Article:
December 20, 2012
  |   AEM, Blog

Best Approaches to Client Libraries in Adobe CQ5, Part 2

In our latest post Best Approaches to Client Libraries in Adobe CQ5, Part 1, we explored the functionality of the Client Library Folder in Adobe CQ5, known as the clientlib, and how it can be properly utilized to create a well-designed application.
Continuing on the different approaches, we will also discuss dependencies and how you can optimize performance through clientlibs.

Dependencies

One nifty feature of clientlibs is the dependencies property, which allows you to define dependencies between clientlibs. One example of dependencies is that a component may be dependent on jQuery to function. If the dependencies property of “cq.jquery” is added to the template-level clientlib node, this clientlib can be ‘coupled’ with the template-level clientlib.
For example: <cq:includeClientLib js=”project.all” />
Will then result in: <code><script type=”text/javascript” src=”/etc/clientlibs/foundation/jquery.js”></script><script type=”text/javascript” src=”/etc/designs/{project}/clientlib.js”></script></code>
With all of these features in mind, you can structure your application in a secure, optimized and logical fashion.

Optimizing Performance

When it comes to the production environment, page load performance is of the utmost importance. The more files that need to be fetched and the greater their size, the longer it will take for the page to be loaded and dispatched to the user.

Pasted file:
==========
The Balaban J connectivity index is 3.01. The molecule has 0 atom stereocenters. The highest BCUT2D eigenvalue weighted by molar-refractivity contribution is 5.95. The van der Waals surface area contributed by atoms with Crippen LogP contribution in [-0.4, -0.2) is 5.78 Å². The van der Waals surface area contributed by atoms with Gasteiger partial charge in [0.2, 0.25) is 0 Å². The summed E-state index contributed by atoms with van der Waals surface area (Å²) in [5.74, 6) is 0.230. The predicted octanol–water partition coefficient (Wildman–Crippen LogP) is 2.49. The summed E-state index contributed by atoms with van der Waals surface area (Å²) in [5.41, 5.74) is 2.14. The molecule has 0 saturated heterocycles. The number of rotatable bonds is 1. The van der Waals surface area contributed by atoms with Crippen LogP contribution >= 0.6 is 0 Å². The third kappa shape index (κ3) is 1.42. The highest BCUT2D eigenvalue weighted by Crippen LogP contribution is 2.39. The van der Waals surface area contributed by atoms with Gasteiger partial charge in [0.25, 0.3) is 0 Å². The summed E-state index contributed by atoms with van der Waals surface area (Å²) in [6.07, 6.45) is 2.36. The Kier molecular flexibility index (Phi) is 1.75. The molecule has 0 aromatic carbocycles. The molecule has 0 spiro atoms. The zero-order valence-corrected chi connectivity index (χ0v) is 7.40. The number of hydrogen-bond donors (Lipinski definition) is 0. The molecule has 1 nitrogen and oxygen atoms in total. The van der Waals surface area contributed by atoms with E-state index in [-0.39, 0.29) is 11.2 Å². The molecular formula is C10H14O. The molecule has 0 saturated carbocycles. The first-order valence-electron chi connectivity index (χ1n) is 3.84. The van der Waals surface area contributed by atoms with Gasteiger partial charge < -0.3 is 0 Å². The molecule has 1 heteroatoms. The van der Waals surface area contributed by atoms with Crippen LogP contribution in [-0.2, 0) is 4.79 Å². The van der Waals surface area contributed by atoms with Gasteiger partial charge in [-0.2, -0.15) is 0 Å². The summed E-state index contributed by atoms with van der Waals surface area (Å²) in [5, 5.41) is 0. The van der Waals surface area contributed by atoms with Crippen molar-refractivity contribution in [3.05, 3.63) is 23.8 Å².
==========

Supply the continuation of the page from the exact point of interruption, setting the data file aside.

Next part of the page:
CQ5 can deliver enhanced performance by enabling Minify and Gzip in the Day CQ HTML Library Manager of the Felix Configuration console. Minify compresses JS and CSS using the YUI compressor, removing all comments and whitespace. This not only obfuscates the source code but also reduces the file size for faster load time.
You can also save even more bandwidth and increase speed by enabling Gzip compression in the Felix console. Gzip is an algorithm that can compress a file ten-fold. The server sends compressed content to the browser of the Gzip encoding, and the browser accepts its compression scheme and decompresses it before loading it into the cache. These are two simple ways of improving overall performance.

Summary

We have covered the centralized, modular, and hybrid approaches to setting up clientlibs in your CQ5 project as well as a few simple tips for optimizing your dependencies and page load performance. A wonderful thing about the organization of clientlibs in CQ5 is that any combination of these strategies can be utilized within your project. You may prefer to always keep “global” clientlib resources at the template level (the centralized approach), and component-specific clientlibs at the component level (the modular approach). Then, you can couple clientlib dependencies and optimize page performance with ease!
No matter what you choose, utilizing clientlibs is essential to well-organized code and will assist you on your path to success.
Happy coding!

Paul Goodrich
Paul is a web development consultant at iCiDIGITAL with a long history of system analysis. He has a strong commitment to leveraging the best-fit technology and processes for the situation. His current development focuses are in AEM, Java, JavaScript, and responsive design. In his spare time he can be found reading, practicing the viola, enjoying the great outdoors, or planning for and playing any number of team-based tactical games such as Ultimate Frisbee.
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